In Nepal, people mainly used to use firewood to cook. It still is the case in many places. Cities mostly use gas while the villages are still dependent on it. ‘Food tastes better even rice on it’ my mom used to say when she prepared it while blowing air on the stove through a long metal pipe, coughing constantly with irritation. When Joey uses the firewood stove at his place now, to keep the house warm, I remember myself constantly asking her to use gas or the petrol fuelled stove. Most people in the village suffer from COPD lungs in remote parts of Nepal. I am glad, my mom gave up both, smoking and cooking on smoke before damaging her lungs irreversibly. Cities aren’t exception now either with pollution from the vehicles.  If you haven’t been in the autopsy room studying lungs of a diseased Kathmandu resident, you would find it very hard to believe how much of smoke/pollution can affects lungs. Even the visible physical evidence is dramatic.

My patient can’t have oxygen at home because of the hazard risk with fire. Staffs are careful that she doesn’t sneak in any inside and would rather have her move about often as needed when she requests to. At this stage, our intervention is to only support her with oxygen. Cutting out on smoke now will not change her outcome. So, if she finds relief on smoking and feels this is one of the very few things she can now enjoy in life, she should be allowed to. And she is welcome to.

NHS offers ‘quit smoking programmes’ which we suggest to all of our smoking patients. Occasionally patients will spot doctors sneak out for ‘nebulisation’, a term we use to refer ‘smoking’. But knowing the adverse effects and impacts alone doesn’t always determine one’s choice. People choose what they choose for various reasons as long as it is an informed choice.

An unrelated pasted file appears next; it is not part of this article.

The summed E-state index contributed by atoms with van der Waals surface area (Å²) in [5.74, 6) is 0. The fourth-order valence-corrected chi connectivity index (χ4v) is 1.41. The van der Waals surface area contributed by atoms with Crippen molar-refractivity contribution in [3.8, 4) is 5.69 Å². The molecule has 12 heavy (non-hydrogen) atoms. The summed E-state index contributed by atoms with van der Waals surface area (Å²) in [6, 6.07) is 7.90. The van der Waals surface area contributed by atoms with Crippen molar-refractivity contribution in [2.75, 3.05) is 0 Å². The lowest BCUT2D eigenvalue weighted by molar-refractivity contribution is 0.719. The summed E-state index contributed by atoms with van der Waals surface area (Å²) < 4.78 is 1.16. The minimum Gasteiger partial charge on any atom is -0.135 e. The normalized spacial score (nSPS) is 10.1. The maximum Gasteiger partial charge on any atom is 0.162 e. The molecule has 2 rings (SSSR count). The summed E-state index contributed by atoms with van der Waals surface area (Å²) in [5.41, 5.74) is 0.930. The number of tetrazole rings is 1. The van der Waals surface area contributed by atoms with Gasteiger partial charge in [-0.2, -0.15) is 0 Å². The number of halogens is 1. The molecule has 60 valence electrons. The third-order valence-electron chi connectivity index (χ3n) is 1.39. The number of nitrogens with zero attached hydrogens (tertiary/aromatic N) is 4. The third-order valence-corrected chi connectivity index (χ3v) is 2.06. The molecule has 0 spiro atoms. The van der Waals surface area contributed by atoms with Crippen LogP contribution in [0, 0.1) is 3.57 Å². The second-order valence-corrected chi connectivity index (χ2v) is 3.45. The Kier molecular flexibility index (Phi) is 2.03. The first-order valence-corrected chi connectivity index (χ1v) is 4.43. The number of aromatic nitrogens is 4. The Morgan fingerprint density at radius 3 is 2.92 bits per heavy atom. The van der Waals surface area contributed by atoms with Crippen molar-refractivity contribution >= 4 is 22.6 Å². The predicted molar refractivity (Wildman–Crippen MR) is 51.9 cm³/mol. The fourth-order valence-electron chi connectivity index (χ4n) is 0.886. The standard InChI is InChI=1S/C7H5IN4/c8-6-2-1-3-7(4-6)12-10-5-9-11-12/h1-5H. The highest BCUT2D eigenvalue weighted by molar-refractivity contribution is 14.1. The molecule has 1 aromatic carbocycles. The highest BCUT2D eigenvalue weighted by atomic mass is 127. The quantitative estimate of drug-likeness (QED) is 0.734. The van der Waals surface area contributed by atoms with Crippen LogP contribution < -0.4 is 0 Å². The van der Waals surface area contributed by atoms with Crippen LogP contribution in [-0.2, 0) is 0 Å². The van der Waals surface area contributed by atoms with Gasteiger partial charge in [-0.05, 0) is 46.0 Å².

My friend once suggested ‘try smoking. I smoke now at least 3 times a day to lose weight’. I remember, the hype there was among the teen age girls then.

Who Health Organisation (WHO) on its website mentioned ‘The COVID-19 pandemic has led to millions of tobacco users saying they want to quit’, with World No Tobacoo Day 2021 pledge.

This is a good thing. All the best.

A dog story for a tradition (So you’re a Doc, a foreign cuisine and Corona happened’

https://www.spreaker.com/episode/49496172 podcast link

She is 10 years old. Such a shame. It will be one of my biggest regrets. She would have made an excellent therapy dog’. A patient said to me over the phone talking about his Labrador.

I was waiting in the hospital for my appointment, sat on a bench outside with her. When a young bloke sat next to me. He was shaking/shivering when he sat. And he asked me ‘Can I pat your dog?’. ‘Yes’ I replied, and after patting her for some minutes he completely stopped shaking and he looked like a different man. That day I thought, I must put her as a therapy dog. But with all this COVID such a same that she couldn’t.